lodging. Some clubs include lodging, others don't. You have to be careful with club funded lodging as they
often go with the cheapest flea bag hotel in town. And when clubs don't supply lodging, you need to be
sure that the payment for the gig will be enough to lodge you in that area and still make a profit. It's very
difficult to know the good clubs in areas that you have never been before, which is a main reason why we
suggest a booking agent for tours. A reputable agency will take good care of you. One word of caution,
make your first tour a short one, just in case you decide that touring is not for you. You can always
extend it if you decide that you like it. Whether you are touring or performing locally, you'll need a lot of
gear. You probably already have your instruments, and some other equipment already. You need good
professional microphones, and they can be very expensive. Make sure that you have sufficient capital for
this financial undertaking. If not already provided by some venues, then you will need a good PA system
that includes speakers and a mixing board and separate monitor speakers and mixing board if your budget
allows. A solo act may need drum machines, synthesizers, and sequencers. Your attire could also end up
costing you some bucks. If you are playing a wedding, you'll want to wear a tux or formal wear; and a
hotel or private party may want you to dress up a little or wear costumes. If you're playing an event with
a theme, it is probably a good idea to go along with the theme. Always make sure you know what the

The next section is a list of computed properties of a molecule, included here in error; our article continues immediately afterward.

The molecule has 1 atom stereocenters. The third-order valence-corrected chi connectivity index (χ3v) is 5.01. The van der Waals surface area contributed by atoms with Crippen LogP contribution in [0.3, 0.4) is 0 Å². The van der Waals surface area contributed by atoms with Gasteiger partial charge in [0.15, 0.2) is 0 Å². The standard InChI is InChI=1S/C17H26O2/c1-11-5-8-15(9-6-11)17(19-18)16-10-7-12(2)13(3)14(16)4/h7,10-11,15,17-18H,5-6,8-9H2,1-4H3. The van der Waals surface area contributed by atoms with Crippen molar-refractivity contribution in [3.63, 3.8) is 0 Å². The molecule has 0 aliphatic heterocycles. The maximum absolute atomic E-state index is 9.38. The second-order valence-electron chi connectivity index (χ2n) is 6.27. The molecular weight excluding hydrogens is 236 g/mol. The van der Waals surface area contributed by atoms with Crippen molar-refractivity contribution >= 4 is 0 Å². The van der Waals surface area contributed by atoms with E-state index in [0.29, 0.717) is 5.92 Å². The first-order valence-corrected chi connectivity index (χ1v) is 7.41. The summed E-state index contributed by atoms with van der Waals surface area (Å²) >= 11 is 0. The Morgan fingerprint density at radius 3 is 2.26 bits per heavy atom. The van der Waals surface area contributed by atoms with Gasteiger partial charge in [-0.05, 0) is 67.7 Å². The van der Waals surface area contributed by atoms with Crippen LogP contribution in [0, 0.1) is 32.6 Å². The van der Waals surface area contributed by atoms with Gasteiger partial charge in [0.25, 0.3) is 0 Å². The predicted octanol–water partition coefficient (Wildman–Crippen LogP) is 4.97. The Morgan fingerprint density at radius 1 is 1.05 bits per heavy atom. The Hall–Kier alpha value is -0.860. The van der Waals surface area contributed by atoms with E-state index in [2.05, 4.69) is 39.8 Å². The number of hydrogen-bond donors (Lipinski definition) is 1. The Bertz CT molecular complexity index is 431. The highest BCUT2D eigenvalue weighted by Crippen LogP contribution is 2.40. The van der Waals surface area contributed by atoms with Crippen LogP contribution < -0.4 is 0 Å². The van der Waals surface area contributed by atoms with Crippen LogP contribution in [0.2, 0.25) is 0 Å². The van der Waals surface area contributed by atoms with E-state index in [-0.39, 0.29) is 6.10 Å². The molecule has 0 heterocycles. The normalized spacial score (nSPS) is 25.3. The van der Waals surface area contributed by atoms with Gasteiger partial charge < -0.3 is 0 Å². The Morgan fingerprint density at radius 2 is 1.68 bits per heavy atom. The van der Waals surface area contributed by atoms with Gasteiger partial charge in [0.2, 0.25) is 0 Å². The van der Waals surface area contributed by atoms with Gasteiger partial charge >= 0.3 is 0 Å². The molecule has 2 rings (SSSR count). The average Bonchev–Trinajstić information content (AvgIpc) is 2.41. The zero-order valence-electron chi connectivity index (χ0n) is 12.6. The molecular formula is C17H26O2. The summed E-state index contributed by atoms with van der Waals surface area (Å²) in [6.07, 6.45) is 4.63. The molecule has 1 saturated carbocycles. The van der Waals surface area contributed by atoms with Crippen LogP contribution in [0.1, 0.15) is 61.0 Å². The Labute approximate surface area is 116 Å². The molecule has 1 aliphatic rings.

dress code is, don't be afraid to ask, the owner will appreciate your concern.********

Now that you know how to get gigs, let's talk about gig etiquette. You'll always want to be early, no
matter where you're playing. This allows for traffic and gives you time to set up equipment. If you don't
know where a gig is, ask for directions from the club/bar owner/party host and write them down. Pass out
flyers at casual gigs (with the owners permission), and have business cards on hand at all gigs for those
who inquire about your availability. Have a guest book so that people can sign up on your mailing list.
When you have begun to develop a following, alternate your material so that they don't get bored with the
same old set. Treat the servers and the bartenders nicely, you should tip them even though you are an
employee. They may persuade the owner to hire you again. Assuming you are of legal age to drink, DO
NOT GET DRUNK. There is nothing more pathetic than a drunk sloshing around on stage. Talk to the
audience, you need to have a good personality to pull gigs off. Always have a songlist and setlist. The
songlist is for songs requested by the audience, the setlist is for your prepared material. Make sure to have
extras of the essentials, like guitar strings, drum heads & sticks, guitar picks, etc... Do your sound check
early, when the least amount of people are present, and make sure that your levels are set before you
begin playing. And finally, you can never be too eager. Check with club and bar owners about being the
opening act for nationally known performers that are playing there in the future. If you'd like to suggest a
focus article subject, or would like to write one yourself, please send your submission to us via email. As
always, GOOD LUCK - BE CAREFUL & ROCK (the freakin hell) ON!!!!!!!!!!!!!!!!!!!!!!!

Copyright By Angela Hobbs
Originally written and published in 1999


Editors Note: All articles written by Angela Hobbs are under copyright laws and their use is strictly forbidden without prior knowledge and written agreement of the author.